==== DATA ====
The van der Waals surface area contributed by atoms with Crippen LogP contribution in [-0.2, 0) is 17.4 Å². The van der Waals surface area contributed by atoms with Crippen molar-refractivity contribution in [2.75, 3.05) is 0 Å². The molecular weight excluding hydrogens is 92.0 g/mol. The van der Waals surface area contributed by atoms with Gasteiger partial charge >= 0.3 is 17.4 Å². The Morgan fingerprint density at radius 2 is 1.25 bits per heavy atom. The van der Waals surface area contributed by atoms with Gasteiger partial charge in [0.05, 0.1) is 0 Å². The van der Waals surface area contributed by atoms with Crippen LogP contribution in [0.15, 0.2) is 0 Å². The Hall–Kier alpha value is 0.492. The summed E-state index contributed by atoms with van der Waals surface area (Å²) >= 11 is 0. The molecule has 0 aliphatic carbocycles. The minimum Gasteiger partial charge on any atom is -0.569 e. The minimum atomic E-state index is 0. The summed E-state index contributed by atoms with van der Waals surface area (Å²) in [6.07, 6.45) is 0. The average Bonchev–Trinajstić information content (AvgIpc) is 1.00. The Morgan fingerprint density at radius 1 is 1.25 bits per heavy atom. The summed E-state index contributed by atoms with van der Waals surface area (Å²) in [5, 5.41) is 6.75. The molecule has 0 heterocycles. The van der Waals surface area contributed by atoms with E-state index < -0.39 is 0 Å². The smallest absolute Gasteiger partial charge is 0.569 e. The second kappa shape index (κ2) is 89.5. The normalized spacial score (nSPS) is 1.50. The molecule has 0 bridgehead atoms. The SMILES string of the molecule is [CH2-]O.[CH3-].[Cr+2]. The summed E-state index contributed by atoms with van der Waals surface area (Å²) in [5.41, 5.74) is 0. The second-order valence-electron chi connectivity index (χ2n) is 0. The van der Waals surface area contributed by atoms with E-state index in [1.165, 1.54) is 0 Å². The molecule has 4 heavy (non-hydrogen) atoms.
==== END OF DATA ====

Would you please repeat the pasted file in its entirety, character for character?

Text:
The van der Waals surface area contributed by atoms with Crippen LogP contribution in [-0.2, 0) is 17.4 Å². The van der Waals surface area contributed by atoms with Crippen molar-refractivity contribution in [2.75, 3.05) is 0 Å². The molecular weight excluding hydrogens is 92.0 g/mol. The van der Waals surface area contributed by atoms with Gasteiger partial charge >= 0.3 is 17.4 Å². The Morgan fingerprint density at radius 2 is 1.25 bits per heavy atom. The van der Waals surface area contributed by atoms with Gasteiger partial charge in [0.05, 0.1) is 0 Å². The van der Waals surface area contributed by atoms with Crippen LogP contribution in [0.15, 0.2) is 0 Å². The Hall–Kier alpha value is 0.492. The summed E-state index contributed by atoms with van der Waals surface area (Å²) >= 11 is 0. The molecule has 0 aliphatic carbocycles. The minimum Gasteiger partial charge on any atom is -0.569 e. The minimum atomic E-state index is 0. The summed E-state index contributed by atoms with van der Waals surface area (Å²) in [6.07, 6.45) is 0. The average Bonchev–Trinajstić information content (AvgIpc) is 1.00. The Morgan fingerprint density at radius 1 is 1.25 bits per heavy atom. The summed E-state index contributed by atoms with van der Waals surface area (Å²) in [5, 5.41) is 6.75. The molecule has 0 heterocycles. The van der Waals surface area contributed by atoms with E-state index < -0.39 is 0 Å². The smallest absolute Gasteiger partial charge is 0.569 e. The second kappa shape index (κ2) is 89.5. The normalized spacial score (nSPS) is 1.50. The molecule has 0 bridgehead atoms. The SMILES string of the molecule is [CH2-]O.[CH3-].[Cr+2]. The summed E-state index contributed by atoms with van der Waals surface area (Å²) in [5.41, 5.74) is 0. The second-order valence-electron chi connectivity index (χ2n) is 0. The van der Waals surface area contributed by atoms with E-state index in [1.165, 1.54) is 0 Å². The molecule has 4 heavy (non-hydrogen) atoms.